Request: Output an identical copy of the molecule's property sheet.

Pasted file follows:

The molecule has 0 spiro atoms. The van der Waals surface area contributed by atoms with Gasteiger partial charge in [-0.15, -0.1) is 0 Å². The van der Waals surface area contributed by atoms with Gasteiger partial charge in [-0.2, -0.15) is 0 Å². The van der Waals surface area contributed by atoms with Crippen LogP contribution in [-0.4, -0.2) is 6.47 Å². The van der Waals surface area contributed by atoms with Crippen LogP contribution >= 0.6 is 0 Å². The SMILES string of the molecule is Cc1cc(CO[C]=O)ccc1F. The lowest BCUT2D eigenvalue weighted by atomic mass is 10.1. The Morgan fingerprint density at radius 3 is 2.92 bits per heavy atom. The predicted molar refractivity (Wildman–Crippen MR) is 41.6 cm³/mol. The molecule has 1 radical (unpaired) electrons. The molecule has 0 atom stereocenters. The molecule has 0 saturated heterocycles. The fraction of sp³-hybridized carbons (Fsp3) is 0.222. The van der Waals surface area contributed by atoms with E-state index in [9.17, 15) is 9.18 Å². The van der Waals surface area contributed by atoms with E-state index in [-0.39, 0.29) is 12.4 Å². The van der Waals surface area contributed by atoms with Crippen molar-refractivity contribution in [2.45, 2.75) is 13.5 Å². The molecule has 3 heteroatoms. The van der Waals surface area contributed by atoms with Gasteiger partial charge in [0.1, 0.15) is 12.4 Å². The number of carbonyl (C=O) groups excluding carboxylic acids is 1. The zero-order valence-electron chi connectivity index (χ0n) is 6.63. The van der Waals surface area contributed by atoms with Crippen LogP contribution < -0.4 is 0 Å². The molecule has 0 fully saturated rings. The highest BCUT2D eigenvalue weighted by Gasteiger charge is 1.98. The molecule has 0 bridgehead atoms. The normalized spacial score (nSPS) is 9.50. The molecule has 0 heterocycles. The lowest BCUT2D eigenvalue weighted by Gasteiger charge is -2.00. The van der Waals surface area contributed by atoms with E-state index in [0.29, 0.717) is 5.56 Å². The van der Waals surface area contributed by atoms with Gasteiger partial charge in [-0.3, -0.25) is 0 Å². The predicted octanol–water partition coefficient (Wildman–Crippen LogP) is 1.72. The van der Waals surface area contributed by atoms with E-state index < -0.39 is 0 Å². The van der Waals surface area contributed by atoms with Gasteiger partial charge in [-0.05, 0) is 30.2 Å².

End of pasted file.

The molecule has 0 spiro atoms. The van der Waals surface area contributed by atoms with Gasteiger partial charge in [-0.15, -0.1) is 0 Å². The van der Waals surface area contributed by atoms with Gasteiger partial charge in [-0.2, -0.15) is 0 Å². The van der Waals surface area contributed by atoms with Crippen LogP contribution in [-0.4, -0.2) is 6.47 Å². The van der Waals surface area contributed by atoms with Crippen LogP contribution >= 0.6 is 0 Å². The SMILES string of the molecule is Cc1cc(CO[C]=O)ccc1F. The lowest BCUT2D eigenvalue weighted by atomic mass is 10.1. The Morgan fingerprint density at radius 3 is 2.92 bits per heavy atom. The predicted molar refractivity (Wildman–Crippen MR) is 41.6 cm³/mol. The molecule has 1 radical (unpaired) electrons. The molecule has 0 atom stereocenters. The molecule has 0 saturated heterocycles. The fraction of sp³-hybridized carbons (Fsp3) is 0.222. The van der Waals surface area contributed by atoms with E-state index in [9.17, 15) is 9.18 Å². The van der Waals surface area contributed by atoms with E-state index in [-0.39, 0.29) is 12.4 Å². The van der Waals surface area contributed by atoms with Crippen molar-refractivity contribution in [2.45, 2.75) is 13.5 Å². The molecule has 3 heteroatoms. The van der Waals surface area contributed by atoms with Gasteiger partial charge in [0.1, 0.15) is 12.4 Å². The number of carbonyl (C=O) groups excluding carboxylic acids is 1. The zero-order valence-electron chi connectivity index (χ0n) is 6.63. The van der Waals surface area contributed by atoms with Crippen LogP contribution < -0.4 is 0 Å². The molecule has 0 fully saturated rings. The highest BCUT2D eigenvalue weighted by Gasteiger charge is 1.98. The molecule has 0 bridgehead atoms. The normalized spacial score (nSPS) is 9.50. The molecule has 0 heterocycles. The lowest BCUT2D eigenvalue weighted by Gasteiger charge is -2.00. The van der Waals surface area contributed by atoms with E-state index in [0.29, 0.717) is 5.56 Å². The van der Waals surface area contributed by atoms with Gasteiger partial charge in [-0.3, -0.25) is 0 Å². The predicted octanol–water partition coefficient (Wildman–Crippen LogP) is 1.72. The van der Waals surface area contributed by atoms with E-state index < -0.39 is 0 Å². The van der Waals surface area contributed by atoms with Gasteiger partial charge in [-0.05, 0) is 30.2 Å².